That toilet was all our buyer could see. Instead of focusing on the updated décor, he kept flushing and muttering “damned noisy toilet!” That damned noisy toilet resulted in no sale. The owner refused to change it and the purchaser refused to start “mucking around with plumbing,” even if WE paid for the work out of our commission. We’ll always remember the toilet that “flushed” our deal!

Shannon Kernaghan Real-Estate-Bees-400 The Toilet That "FLUSHED" Our Deal! How To Real Estate Risk Sales  selling your home how-to home selling strategies

KFC Meets Feng Shui

“Subject to parent’s approval” was our least favorite clause when writing an offer on a home. Why? Because it’s tough to appease the opinions of several personalities, all with different ages and tastes and varied levels of real estate savvy.

We’d spend countless hours showing the property and writing a contract with the buyer only to cancel the deal because a parent didn’t agree.

Once we sold a home to a couple subject to the man’s father’s approval. The father wasn’t available to view the home until the next day. When the three of them arrived, the father immediately pulled out a small cloth bag from his pocket. Then we followed him to the outside steps where he gave that bag a shake and dumped the contents onto the landing. Chicken bones scattered and created an interesting design.

The older man looked at his son and shook his head. “No good,” he said.

Huh? The purchaser looked at us, shrugged, and said “sorry” before quickly slipping on his leavin’ loafers. My husband wanted to yell out, “Next time we spend an afternoon selling you a home, bring your chicken bones with you!”

Back to the Castle Syndrome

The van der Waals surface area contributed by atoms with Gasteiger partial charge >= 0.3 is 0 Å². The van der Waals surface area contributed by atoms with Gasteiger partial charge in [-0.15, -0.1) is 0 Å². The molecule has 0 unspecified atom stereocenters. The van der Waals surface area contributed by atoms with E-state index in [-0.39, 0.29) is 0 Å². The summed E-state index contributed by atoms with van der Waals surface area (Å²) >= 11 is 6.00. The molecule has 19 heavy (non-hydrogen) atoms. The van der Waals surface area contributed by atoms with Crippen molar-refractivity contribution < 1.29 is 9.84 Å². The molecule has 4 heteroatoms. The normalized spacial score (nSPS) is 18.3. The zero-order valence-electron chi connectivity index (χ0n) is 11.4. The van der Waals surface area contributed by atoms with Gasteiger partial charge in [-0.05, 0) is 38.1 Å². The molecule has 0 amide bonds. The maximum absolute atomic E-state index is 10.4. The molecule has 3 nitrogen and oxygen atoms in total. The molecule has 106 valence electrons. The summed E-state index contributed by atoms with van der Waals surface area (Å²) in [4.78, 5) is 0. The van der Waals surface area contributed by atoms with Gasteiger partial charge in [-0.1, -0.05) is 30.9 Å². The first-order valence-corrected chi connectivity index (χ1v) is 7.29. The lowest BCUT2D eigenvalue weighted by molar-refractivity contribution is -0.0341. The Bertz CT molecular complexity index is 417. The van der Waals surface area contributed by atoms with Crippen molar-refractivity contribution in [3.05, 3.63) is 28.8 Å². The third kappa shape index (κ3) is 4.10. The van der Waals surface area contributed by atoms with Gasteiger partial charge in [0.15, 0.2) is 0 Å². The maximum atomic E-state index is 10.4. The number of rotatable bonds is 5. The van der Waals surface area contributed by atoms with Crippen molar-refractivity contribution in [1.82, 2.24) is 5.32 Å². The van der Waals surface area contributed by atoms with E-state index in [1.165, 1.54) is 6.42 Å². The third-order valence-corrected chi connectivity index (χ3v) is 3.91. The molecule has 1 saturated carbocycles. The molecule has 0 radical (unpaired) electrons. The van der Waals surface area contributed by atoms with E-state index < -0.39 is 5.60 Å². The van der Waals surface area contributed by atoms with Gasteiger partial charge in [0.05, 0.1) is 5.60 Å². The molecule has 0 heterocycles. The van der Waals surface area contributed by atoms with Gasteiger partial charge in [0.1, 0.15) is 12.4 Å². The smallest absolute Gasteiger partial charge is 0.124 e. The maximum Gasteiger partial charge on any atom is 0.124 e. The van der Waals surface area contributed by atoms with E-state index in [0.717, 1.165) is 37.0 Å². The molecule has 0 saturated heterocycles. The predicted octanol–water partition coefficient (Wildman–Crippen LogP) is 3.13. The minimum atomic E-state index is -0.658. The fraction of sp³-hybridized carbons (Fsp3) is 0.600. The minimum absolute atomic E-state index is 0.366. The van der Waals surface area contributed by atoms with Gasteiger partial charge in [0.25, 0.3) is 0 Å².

We listed the house of a sweet elderly couple who bought a condo and had to say good-bye to their family home. They loved their castle – they’d raised their children in it and proudly maintained their house and yard through the years.

When Paul and I showed up for their first open house, we were anxious for them to leave so we could welcome keen buyers. Both of them were dressed nicely and I watched him kneel to tie his wife’s shoelaces.

“Aw, cute,” I thought, “helping with her shoes . . . and now they’re ready to go.” Nope. They sat there and looked up at me.

Paul chimed in: “So where are you off to for the next two hours? Looks like a beautiful day to–”

“Going?” he said. “Nowhere. We’re staying here in case you have any questions.”

Gulp. Paul politely explained that it’s always better if homeowners aren’t present during an open house. That way, buyers feel free to voice their concerns and aren’t afraid to insult the nearby owners.

“If people can speak freely,” Paul continued, “we can better overcome their objections and we often get an offer the same day.”

No logical explanation worked. Our sweet old couple didn’t budge from their couch for the next two hours. Spoiler alert: no offers that afternoon.

On another day, a family of new Canadians arrived for a scheduled showing. When the tour was over, our helpful homeowner followed them to the front door. “What do you think of my house?” he asked.

“It’s very nice, but we’re looking for one with a dining room.”

“DINING ROOM! From where you come from you eat on dirt floors and HERE you want a dining room?”

Again, no offer that day.